Ten self-driving electric Volkswagen buses will soon cruise the streets of Austin, Texas, testing autonomous driving technology. The automaker said it plans to launch commercial services in Austin by 2026.
VW’s announcement comes less than a year after the German automaker and its partner Ford announced they would no longer invest in Argo AI, a start-up working on autonomous-driving technology in which both automakers had invested heavily.
But Vokswagen did not give up on what are sometimes called “self-driving cars.” The 10 Volkwagen ID. Buzz electric vans will test technology VW is working on with Mobileye, an Israeli company once owned by Intel that also works with BMW, General Motors and Ford. Volkswagen of America plans to expand the testing program to “at least” four more cities in the US over the next three years, but it did not specify which cities.
Each van will have a human driver on board for safety during at least the initial test runs, the company said, along with being equipped with a full suite of sensors, including cameras, radar and the laser-based sensing technology, lidar,
This is the first time VW will test autonomous vehicles in the United States. The company has previously tested them in Germany.
VW won’t operate it’s own taxi service, though, as some other autonomous driving companies have planned, the company said in its announcement. Instead, VW plans to offer its automated ID. Buzz vans and their driving capabilities to other companies.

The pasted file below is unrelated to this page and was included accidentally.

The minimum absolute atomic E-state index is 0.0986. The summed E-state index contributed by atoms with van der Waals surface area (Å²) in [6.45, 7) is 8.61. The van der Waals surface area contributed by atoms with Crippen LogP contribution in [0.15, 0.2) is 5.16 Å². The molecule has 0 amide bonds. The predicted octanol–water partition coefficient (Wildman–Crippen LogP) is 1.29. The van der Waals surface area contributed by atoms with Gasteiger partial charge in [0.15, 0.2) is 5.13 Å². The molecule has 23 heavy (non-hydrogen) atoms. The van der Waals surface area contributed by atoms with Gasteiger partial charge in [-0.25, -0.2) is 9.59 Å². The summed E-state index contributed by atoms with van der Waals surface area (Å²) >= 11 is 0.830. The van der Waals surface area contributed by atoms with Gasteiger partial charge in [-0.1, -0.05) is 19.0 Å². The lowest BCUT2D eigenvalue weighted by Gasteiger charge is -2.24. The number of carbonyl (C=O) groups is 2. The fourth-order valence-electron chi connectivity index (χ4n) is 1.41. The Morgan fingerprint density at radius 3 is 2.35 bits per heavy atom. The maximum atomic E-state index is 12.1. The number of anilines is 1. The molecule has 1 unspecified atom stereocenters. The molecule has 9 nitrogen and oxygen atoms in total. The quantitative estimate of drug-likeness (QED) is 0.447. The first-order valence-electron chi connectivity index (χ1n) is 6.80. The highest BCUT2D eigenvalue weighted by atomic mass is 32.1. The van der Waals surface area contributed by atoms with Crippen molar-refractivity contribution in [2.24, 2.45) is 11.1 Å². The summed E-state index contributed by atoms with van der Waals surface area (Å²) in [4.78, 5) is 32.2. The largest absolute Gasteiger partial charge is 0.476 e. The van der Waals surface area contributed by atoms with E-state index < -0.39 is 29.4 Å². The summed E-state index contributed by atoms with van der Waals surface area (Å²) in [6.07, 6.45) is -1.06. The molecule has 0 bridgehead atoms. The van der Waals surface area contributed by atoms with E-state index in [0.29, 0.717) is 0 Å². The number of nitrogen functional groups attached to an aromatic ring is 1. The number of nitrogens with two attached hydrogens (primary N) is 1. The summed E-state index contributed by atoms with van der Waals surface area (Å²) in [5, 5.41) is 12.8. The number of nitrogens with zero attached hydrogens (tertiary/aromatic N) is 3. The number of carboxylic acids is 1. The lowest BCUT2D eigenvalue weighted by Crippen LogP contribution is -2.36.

VW joins joins companies such General Motors’ Cruise, which is also operating self-driving vehicles in Austin, and Waymo, the autonomous driving subsidiary of Google’s parent company Alphabet.
Autonomous cars have gained attention recently for snarling traffic and, in some cases, even being involved in crashes. The industry’s defenders have said, though, that millions of miles have been driven and that some issues are a part of the testing process.
So far, none of these companies have reached the point of providing large-scale services.
Most companies are testing autonomous vehicles in California and Arizona, states with laws in place designed to allow for self-driving vehicles and, as with Austin, good weather and sunshine which make things easier for vehicles’ sensors. Companies have tested in other states, though. Mobileye announced in 2021 it would test in New York City. Ford has tested self-driving cars in Washington, DC and Miami.
VW’s autonomous driving projects are now being led by the automaker’s Commercial Vehicles division, which is also the division that manufactures the ID. Buzz van.
A new US subsidiary for autonomous driving will employ former Argo AI staffers, the company said. The Pittsburgh start-up shut down after Ford and VW pulled their support in October, 2021. Both automakers said at the time they would hire Argo AI staffers to support their own autonomous driving efforts.